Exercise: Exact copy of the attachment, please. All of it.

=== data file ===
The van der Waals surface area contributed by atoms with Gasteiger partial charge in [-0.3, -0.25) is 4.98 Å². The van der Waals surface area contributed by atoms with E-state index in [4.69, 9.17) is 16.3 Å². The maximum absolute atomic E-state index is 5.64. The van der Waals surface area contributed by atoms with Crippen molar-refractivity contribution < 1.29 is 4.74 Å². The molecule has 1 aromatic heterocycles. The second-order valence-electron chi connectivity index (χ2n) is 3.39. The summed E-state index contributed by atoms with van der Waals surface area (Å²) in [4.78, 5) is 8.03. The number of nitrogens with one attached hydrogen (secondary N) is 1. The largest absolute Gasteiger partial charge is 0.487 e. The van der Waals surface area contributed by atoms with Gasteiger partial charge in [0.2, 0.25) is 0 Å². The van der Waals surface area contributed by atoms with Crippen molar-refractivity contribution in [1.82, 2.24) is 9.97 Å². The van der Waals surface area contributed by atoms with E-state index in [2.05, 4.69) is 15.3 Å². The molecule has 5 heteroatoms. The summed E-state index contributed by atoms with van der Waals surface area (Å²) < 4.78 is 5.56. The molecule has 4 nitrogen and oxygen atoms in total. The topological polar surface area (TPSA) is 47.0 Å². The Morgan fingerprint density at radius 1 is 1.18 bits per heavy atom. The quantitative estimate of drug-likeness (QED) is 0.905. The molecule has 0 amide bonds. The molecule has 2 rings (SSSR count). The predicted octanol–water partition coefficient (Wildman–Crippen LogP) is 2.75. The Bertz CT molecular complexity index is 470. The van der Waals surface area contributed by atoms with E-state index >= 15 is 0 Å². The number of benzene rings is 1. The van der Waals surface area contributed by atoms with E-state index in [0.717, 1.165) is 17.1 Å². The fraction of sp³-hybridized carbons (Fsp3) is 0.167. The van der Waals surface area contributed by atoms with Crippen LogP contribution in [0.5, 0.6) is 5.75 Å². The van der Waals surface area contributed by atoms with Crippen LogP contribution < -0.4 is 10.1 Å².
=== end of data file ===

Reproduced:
The van der Waals surface area contributed by atoms with Gasteiger partial charge in [-0.3, -0.25) is 4.98 Å². The van der Waals surface area contributed by atoms with E-state index in [4.69, 9.17) is 16.3 Å². The maximum absolute atomic E-state index is 5.64. The van der Waals surface area contributed by atoms with Crippen molar-refractivity contribution < 1.29 is 4.74 Å². The molecule has 1 aromatic heterocycles. The second-order valence-electron chi connectivity index (χ2n) is 3.39. The summed E-state index contributed by atoms with van der Waals surface area (Å²) in [4.78, 5) is 8.03. The number of nitrogens with one attached hydrogen (secondary N) is 1. The largest absolute Gasteiger partial charge is 0.487 e. The van der Waals surface area contributed by atoms with Gasteiger partial charge in [0.2, 0.25) is 0 Å². The van der Waals surface area contributed by atoms with Crippen molar-refractivity contribution in [1.82, 2.24) is 9.97 Å². The van der Waals surface area contributed by atoms with E-state index in [2.05, 4.69) is 15.3 Å². The molecule has 5 heteroatoms. The summed E-state index contributed by atoms with van der Waals surface area (Å²) < 4.78 is 5.56. The molecule has 4 nitrogen and oxygen atoms in total. The topological polar surface area (TPSA) is 47.0 Å². The Morgan fingerprint density at radius 1 is 1.18 bits per heavy atom. The quantitative estimate of drug-likeness (QED) is 0.905. The molecule has 0 amide bonds. The molecule has 2 rings (SSSR count). The predicted octanol–water partition coefficient (Wildman–Crippen LogP) is 2.75. The Bertz CT molecular complexity index is 470. The van der Waals surface area contributed by atoms with E-state index >= 15 is 0 Å². The number of benzene rings is 1. The van der Waals surface area contributed by atoms with E-state index in [0.717, 1.165) is 17.1 Å². The fraction of sp³-hybridized carbons (Fsp3) is 0.167. The van der Waals surface area contributed by atoms with Crippen LogP contribution in [0.5, 0.6) is 5.75 Å². The van der Waals surface area contributed by atoms with Crippen LogP contribution < -0.4 is 10.1 Å².